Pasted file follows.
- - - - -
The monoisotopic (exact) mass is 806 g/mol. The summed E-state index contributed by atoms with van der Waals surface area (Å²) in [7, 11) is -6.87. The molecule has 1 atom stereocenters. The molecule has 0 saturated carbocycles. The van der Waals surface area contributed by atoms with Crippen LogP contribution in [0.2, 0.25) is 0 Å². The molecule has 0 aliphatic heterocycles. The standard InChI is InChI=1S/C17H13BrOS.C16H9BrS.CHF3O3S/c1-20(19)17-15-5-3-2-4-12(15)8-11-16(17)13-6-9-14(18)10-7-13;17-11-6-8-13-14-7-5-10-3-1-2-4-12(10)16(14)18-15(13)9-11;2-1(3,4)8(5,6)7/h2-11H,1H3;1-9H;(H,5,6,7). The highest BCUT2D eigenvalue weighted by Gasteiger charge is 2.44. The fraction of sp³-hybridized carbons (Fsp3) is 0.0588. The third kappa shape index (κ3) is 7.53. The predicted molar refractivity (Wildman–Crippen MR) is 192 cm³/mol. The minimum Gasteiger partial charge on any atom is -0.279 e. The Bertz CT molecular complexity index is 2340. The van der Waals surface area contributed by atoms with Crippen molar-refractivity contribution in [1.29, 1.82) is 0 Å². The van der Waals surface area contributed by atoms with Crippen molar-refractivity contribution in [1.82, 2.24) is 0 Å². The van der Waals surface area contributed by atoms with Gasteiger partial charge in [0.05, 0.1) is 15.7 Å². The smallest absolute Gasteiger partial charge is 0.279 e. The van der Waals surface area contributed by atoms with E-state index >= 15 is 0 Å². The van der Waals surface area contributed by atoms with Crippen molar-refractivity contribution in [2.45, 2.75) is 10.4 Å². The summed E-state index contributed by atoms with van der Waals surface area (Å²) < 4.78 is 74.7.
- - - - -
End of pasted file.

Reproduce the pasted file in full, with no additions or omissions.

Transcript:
The monoisotopic (exact) mass is 806 g/mol. The summed E-state index contributed by atoms with van der Waals surface area (Å²) in [7, 11) is -6.87. The molecule has 1 atom stereocenters. The molecule has 0 saturated carbocycles. The van der Waals surface area contributed by atoms with Crippen LogP contribution in [0.2, 0.25) is 0 Å². The molecule has 0 aliphatic heterocycles. The standard InChI is InChI=1S/C17H13BrOS.C16H9BrS.CHF3O3S/c1-20(19)17-15-5-3-2-4-12(15)8-11-16(17)13-6-9-14(18)10-7-13;17-11-6-8-13-14-7-5-10-3-1-2-4-12(10)16(14)18-15(13)9-11;2-1(3,4)8(5,6)7/h2-11H,1H3;1-9H;(H,5,6,7). The highest BCUT2D eigenvalue weighted by Gasteiger charge is 2.44. The fraction of sp³-hybridized carbons (Fsp3) is 0.0588. The third kappa shape index (κ3) is 7.53. The predicted molar refractivity (Wildman–Crippen MR) is 192 cm³/mol. The minimum Gasteiger partial charge on any atom is -0.279 e. The Bertz CT molecular complexity index is 2340. The van der Waals surface area contributed by atoms with Crippen molar-refractivity contribution in [1.29, 1.82) is 0 Å². The van der Waals surface area contributed by atoms with Crippen molar-refractivity contribution in [1.82, 2.24) is 0 Å². The van der Waals surface area contributed by atoms with Gasteiger partial charge in [0.05, 0.1) is 15.7 Å². The smallest absolute Gasteiger partial charge is 0.279 e. The van der Waals surface area contributed by atoms with E-state index >= 15 is 0 Å². The van der Waals surface area contributed by atoms with Crippen molar-refractivity contribution in [2.45, 2.75) is 10.4 Å². The summed E-state index contributed by atoms with van der Waals surface area (Å²) < 4.78 is 74.7.